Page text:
Nonprofits Respond to Demand for Increased Services
Leaders of local nonprofit organizations are confronted with how to meet the increased demand for services with decreased resources resulting from the coronavirus pandemic. Facing highly stressful conditions, they are trying to find a way to give their agencies' clients hope and help them weather the storm. They are grappling with maintaining services in conjunction with an increased demand for them, while confronting lost revenue and other resources. Shelter in place requirements are causing program cancellations that leave nonprofit leaders struggling to ensure clients are safe and their needs are being met.
"Tough decisions are being made about canceling or postponing critical fundraising events. These are difficult decisions, because the funds from these events are often needed for day-to-day operations," explained Dr. Shelly Wimpfheimer, Executive Director, The Community Chest. "With government mandates prohibiting galas and similar fundraisers, crucial funding is being lost or delayed. Leaders are straining to quickly identify alternate fundraising options to generate much needed revenue."
The net effect may be devastating to agencies that are such an important resource in areas like food scarcity, family services and mental health care. Once the pandemic is over, how will agencies regroup and rebuild? Will donors be in a position to support these rebuilding efforts.
Funding tops the list, but other resources are also being lost because of the contagious nature of the coronavirus. Volunteers, especially those who are seniors, are being forced to suspend their involvement with nonprofits. Without these volunteers, staffing many programs is very limited, making their continuation impossible.
As funds become more limited, the payment of part-time staff becomes equally difficult. Many nonprofits rely on these part-timers for child-care positions, after school caregivers, caregivers of seniors, supervisors in group homes and a host of other positions.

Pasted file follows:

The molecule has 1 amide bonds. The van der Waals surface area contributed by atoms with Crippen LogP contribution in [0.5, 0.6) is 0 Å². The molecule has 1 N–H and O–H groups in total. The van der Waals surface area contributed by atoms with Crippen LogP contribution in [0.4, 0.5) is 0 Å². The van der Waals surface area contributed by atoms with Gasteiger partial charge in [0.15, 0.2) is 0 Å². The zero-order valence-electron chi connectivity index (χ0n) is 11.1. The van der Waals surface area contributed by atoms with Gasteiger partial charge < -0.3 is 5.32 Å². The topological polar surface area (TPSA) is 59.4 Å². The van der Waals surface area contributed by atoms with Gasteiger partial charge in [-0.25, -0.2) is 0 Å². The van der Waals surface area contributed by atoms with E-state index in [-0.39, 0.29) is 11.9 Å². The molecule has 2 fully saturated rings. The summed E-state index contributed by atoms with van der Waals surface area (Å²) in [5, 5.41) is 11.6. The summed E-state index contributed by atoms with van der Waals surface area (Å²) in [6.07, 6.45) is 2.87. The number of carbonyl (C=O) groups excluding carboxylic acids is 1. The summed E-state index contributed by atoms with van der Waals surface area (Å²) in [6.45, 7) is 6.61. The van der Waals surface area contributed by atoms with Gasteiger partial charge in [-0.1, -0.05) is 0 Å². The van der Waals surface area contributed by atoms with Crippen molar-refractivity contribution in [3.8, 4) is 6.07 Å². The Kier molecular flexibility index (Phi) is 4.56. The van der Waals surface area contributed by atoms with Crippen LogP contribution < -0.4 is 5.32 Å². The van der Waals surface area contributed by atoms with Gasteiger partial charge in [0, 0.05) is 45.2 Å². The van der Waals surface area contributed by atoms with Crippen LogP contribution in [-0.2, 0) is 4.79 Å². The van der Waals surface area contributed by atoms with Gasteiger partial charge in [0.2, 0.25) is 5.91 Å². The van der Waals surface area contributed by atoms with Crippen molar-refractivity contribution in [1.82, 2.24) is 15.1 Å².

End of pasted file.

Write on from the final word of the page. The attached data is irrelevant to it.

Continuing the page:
"The nonprofit leaders feel badly about the staff and the clients they service. They care about them and are identifying solutions to help the staff and to maintain services during these difficult times," said Wimpfheimer.
Life must go on in these nonprofits. Despite these many challenges, nonprofit leaders are expected to inspire their staff by being honest, yet optimistic. Leading in these circumstances requires strength, selflessness and hope. Fixating on the negatives is unhelpful. Leaders must continue to insist the staff supervise their clients closely, attend to their safety and make their participation in programs pleasant.
The Community Chest Responds
Support is needed from our neighbors to help the agencies maintain much needed services. As during the Great Depression, now is the time for neighbors to help neighbors. The public is asked to help provide these dedicated agencies' leaders serving people in need in eastern Bergen County with the funding they need to continue their programs. Donations of any size are welcome.
Contributions may be made online at www.thecommunitychestebc.org. Send donations by check, made out to 'The Community Chest', to 122 South Van Brunt Street, Englewood, New Jersey 07606. Enter in the memo line, Coronavirus Emergency Fund.
About The Community Chest
Founded in 1933, The Community Chest, a nonprofit, tax-exempt organization, has supported local not-for-profit agencies for 87 years. The Chest leads initiatives and supports nonprofits that make our communities stronger and benefit people in need in eastern Bergen County. Each year, The Chest raises funds and allocates them to agencies demonstrating the capacity to provide services to local citizens. The organization also provides coordinating and planning services in its communities, serving as a bridge between agencies and organizations and investing in the stability and quality of the service network.
The Community Chest's Board of Managers is comprised of community leaders dedicated to improving the lives of neighbors in need. People interested in being considered for board membership may contact executive director Shelly Wimpfheimer at (201) 568-7474.
For further information about The Chest, visit www.thecommunitychestebc.org/ or contact (201) 568-7474. Stay updated about the organization’s activities on Facebook and Twitter.
Photo caption: Nonprofit leaders attend The Community Chest's 2019 gala.
Photo credit: Chris Marksbury